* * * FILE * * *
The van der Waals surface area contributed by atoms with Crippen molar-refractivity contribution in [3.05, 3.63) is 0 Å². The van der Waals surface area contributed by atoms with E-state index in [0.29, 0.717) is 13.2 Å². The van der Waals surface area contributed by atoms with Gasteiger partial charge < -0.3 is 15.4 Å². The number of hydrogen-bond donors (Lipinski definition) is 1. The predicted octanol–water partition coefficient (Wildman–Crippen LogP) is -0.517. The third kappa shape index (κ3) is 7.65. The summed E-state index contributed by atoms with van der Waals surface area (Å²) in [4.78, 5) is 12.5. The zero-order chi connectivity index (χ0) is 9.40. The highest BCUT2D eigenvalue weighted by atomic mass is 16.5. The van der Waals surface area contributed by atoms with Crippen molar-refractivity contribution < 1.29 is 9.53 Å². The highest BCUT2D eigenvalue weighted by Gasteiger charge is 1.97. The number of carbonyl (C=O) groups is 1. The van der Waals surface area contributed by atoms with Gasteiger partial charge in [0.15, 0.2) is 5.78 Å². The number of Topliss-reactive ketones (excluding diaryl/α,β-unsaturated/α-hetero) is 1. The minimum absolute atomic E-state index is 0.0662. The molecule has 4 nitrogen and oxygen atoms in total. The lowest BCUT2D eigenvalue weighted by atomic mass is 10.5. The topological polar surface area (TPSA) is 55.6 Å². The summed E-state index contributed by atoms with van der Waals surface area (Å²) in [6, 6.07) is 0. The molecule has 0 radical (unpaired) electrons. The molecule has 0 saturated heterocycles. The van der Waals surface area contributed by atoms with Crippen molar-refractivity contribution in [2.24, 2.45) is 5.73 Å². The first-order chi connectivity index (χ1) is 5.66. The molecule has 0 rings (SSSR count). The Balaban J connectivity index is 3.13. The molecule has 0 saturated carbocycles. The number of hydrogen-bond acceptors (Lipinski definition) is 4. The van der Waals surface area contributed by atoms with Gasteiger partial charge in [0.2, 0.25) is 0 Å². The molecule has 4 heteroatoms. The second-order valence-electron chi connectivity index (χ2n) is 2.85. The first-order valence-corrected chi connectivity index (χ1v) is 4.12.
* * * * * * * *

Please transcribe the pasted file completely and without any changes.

The van der Waals surface area contributed by atoms with Crippen molar-refractivity contribution in [3.05, 3.63) is 0 Å². The van der Waals surface area contributed by atoms with E-state index in [0.29, 0.717) is 13.2 Å². The van der Waals surface area contributed by atoms with Gasteiger partial charge < -0.3 is 15.4 Å². The number of hydrogen-bond donors (Lipinski definition) is 1. The predicted octanol–water partition coefficient (Wildman–Crippen LogP) is -0.517. The third kappa shape index (κ3) is 7.65. The summed E-state index contributed by atoms with van der Waals surface area (Å²) in [4.78, 5) is 12.5. The zero-order chi connectivity index (χ0) is 9.40. The highest BCUT2D eigenvalue weighted by atomic mass is 16.5. The van der Waals surface area contributed by atoms with Crippen molar-refractivity contribution < 1.29 is 9.53 Å². The highest BCUT2D eigenvalue weighted by Gasteiger charge is 1.97. The number of carbonyl (C=O) groups is 1. The van der Waals surface area contributed by atoms with Gasteiger partial charge in [0.15, 0.2) is 5.78 Å². The number of Topliss-reactive ketones (excluding diaryl/α,β-unsaturated/α-hetero) is 1. The minimum absolute atomic E-state index is 0.0662. The molecule has 4 nitrogen and oxygen atoms in total. The lowest BCUT2D eigenvalue weighted by atomic mass is 10.5. The topological polar surface area (TPSA) is 55.6 Å². The summed E-state index contributed by atoms with van der Waals surface area (Å²) in [6, 6.07) is 0. The molecule has 0 radical (unpaired) electrons. The molecule has 0 saturated heterocycles. The van der Waals surface area contributed by atoms with Crippen molar-refractivity contribution in [2.24, 2.45) is 5.73 Å². The first-order chi connectivity index (χ1) is 5.66. The molecule has 0 rings (SSSR count). The Balaban J connectivity index is 3.13. The molecule has 0 saturated carbocycles. The number of hydrogen-bond acceptors (Lipinski definition) is 4. The van der Waals surface area contributed by atoms with Gasteiger partial charge in [0.2, 0.25) is 0 Å². The molecule has 4 heteroatoms. The second-order valence-electron chi connectivity index (χ2n) is 2.85. The first-order valence-corrected chi connectivity index (χ1v) is 4.12.